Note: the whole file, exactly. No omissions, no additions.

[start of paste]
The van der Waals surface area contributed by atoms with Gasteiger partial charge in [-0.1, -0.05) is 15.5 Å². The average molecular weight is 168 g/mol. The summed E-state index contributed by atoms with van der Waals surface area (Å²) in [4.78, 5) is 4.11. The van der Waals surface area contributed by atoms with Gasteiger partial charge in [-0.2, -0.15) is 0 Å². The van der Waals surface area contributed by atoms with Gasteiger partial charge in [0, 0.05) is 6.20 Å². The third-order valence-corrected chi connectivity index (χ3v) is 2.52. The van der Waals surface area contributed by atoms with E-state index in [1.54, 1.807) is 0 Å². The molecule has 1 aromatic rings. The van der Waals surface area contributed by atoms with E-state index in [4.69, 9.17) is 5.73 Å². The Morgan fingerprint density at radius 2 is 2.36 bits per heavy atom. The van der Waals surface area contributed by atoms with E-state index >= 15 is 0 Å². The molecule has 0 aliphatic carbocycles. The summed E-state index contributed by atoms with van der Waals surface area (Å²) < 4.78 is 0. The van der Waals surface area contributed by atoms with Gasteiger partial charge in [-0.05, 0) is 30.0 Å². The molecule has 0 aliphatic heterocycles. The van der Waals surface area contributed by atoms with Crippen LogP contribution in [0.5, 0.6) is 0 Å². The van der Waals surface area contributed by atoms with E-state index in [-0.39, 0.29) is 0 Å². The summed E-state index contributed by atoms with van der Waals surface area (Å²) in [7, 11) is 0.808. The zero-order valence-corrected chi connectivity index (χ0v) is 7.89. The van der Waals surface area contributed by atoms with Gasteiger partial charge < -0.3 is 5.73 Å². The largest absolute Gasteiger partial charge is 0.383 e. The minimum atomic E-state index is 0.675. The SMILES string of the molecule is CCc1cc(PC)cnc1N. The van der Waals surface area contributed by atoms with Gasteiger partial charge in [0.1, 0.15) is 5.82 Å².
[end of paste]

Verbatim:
The van der Waals surface area contributed by atoms with Gasteiger partial charge in [-0.1, -0.05) is 15.5 Å². The average molecular weight is 168 g/mol. The summed E-state index contributed by atoms with van der Waals surface area (Å²) in [4.78, 5) is 4.11. The van der Waals surface area contributed by atoms with Gasteiger partial charge in [-0.2, -0.15) is 0 Å². The van der Waals surface area contributed by atoms with Gasteiger partial charge in [0, 0.05) is 6.20 Å². The third-order valence-corrected chi connectivity index (χ3v) is 2.52. The van der Waals surface area contributed by atoms with E-state index in [1.54, 1.807) is 0 Å². The molecule has 1 aromatic rings. The van der Waals surface area contributed by atoms with E-state index in [4.69, 9.17) is 5.73 Å². The Morgan fingerprint density at radius 2 is 2.36 bits per heavy atom. The van der Waals surface area contributed by atoms with E-state index >= 15 is 0 Å². The molecule has 0 aliphatic carbocycles. The summed E-state index contributed by atoms with van der Waals surface area (Å²) < 4.78 is 0. The van der Waals surface area contributed by atoms with Gasteiger partial charge in [-0.05, 0) is 30.0 Å². The molecule has 0 aliphatic heterocycles. The van der Waals surface area contributed by atoms with Crippen LogP contribution in [0.5, 0.6) is 0 Å². The van der Waals surface area contributed by atoms with E-state index in [-0.39, 0.29) is 0 Å². The summed E-state index contributed by atoms with van der Waals surface area (Å²) in [7, 11) is 0.808. The zero-order valence-corrected chi connectivity index (χ0v) is 7.89. The van der Waals surface area contributed by atoms with Gasteiger partial charge < -0.3 is 5.73 Å². The largest absolute Gasteiger partial charge is 0.383 e. The minimum atomic E-state index is 0.675. The SMILES string of the molecule is CCc1cc(PC)cnc1N. The van der Waals surface area contributed by atoms with Gasteiger partial charge in [0.1, 0.15) is 5.82 Å².